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School districts get creative when enrollment drops

Administrators send students to stronger schools, start new programs, and engage parents
Some schools districts are using enrollment losses and building closures as an opportunity to improve student achievement by shifting kids to better schools.

Record lows in student enrollment and staggering budget cuts have forced some of the nation’s largest districts to close schools, a disruption that has often interfered with classroom instruction.

“Many big urban districts have declining enrollment, as there is exodus to the suburbs and charter schools,” says Ron Zimmer, associate professor of public policy and education at Vanderbilt University, an expert on these trends.

Some districts are using enrollment losses and building closures as an opportunity to improve student achievement by shifting kids to better schools. Others have even opened new magnet schools, hoping to attract back those students lost to private or charter schools. Many face budget deficits and need to take action—such as shutting down schools—to save the district from financial ruin.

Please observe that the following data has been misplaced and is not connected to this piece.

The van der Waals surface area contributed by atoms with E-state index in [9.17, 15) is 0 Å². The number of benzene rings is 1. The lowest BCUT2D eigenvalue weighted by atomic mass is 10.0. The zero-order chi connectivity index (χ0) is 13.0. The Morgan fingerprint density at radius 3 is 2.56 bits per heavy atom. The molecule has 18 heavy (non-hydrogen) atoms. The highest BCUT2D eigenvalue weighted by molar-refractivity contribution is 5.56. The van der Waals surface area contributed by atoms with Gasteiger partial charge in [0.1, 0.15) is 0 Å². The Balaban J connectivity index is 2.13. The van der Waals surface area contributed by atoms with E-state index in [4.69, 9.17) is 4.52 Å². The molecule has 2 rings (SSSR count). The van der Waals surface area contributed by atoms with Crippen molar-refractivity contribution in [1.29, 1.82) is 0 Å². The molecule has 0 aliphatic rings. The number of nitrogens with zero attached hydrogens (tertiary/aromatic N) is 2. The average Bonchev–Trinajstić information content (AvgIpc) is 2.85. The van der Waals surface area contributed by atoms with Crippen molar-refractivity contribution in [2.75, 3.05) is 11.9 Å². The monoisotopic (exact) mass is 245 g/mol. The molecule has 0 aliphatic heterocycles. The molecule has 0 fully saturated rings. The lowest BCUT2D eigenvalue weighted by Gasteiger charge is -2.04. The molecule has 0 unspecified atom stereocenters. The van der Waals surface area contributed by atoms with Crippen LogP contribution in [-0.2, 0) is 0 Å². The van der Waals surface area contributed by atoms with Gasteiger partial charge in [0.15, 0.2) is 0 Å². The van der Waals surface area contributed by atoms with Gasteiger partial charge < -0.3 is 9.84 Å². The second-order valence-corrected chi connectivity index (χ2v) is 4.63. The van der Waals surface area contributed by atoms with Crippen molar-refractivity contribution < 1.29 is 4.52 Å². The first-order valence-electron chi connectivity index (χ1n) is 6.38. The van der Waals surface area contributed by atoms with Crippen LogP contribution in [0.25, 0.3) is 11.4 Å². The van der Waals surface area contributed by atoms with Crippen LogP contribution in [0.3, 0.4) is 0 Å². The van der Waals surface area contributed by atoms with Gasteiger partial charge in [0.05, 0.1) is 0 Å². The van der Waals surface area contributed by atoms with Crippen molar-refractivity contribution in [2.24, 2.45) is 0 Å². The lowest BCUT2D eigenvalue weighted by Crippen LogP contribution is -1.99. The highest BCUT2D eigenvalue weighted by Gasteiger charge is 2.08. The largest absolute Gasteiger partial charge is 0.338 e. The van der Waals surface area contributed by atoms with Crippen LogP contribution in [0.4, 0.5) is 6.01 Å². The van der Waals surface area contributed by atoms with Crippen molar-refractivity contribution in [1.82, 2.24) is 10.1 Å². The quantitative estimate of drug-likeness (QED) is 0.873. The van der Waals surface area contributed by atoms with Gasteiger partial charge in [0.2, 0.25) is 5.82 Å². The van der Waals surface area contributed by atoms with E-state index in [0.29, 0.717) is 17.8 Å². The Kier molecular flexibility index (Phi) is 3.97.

How can administrators successfully navigate the process?

Closures as reform

The largest single wave of school closures in history is planned to take place this fall in Chicago Public Schools, when 54 buildings will permanently shut their doors despite protests from parents and the Chicago Teachers Union. “Chicago Public Schools faces a $1 billion deficit that threatens the quality of education that children receive,” says district spokesperson Molly Poppe. “At the same time, financing underutilized schools comes at a significant cost to the district.”

The enrollment decline has left nearly 50 percent of schools with empty seats, and 140 buildings half-empty. While the schools are equipped to serve 511,000 children, only 403,000 students are enrolled, Poppe says. Chicago Public Schools will save $800,000 in operating and capital costs over 10 years by closing these schools.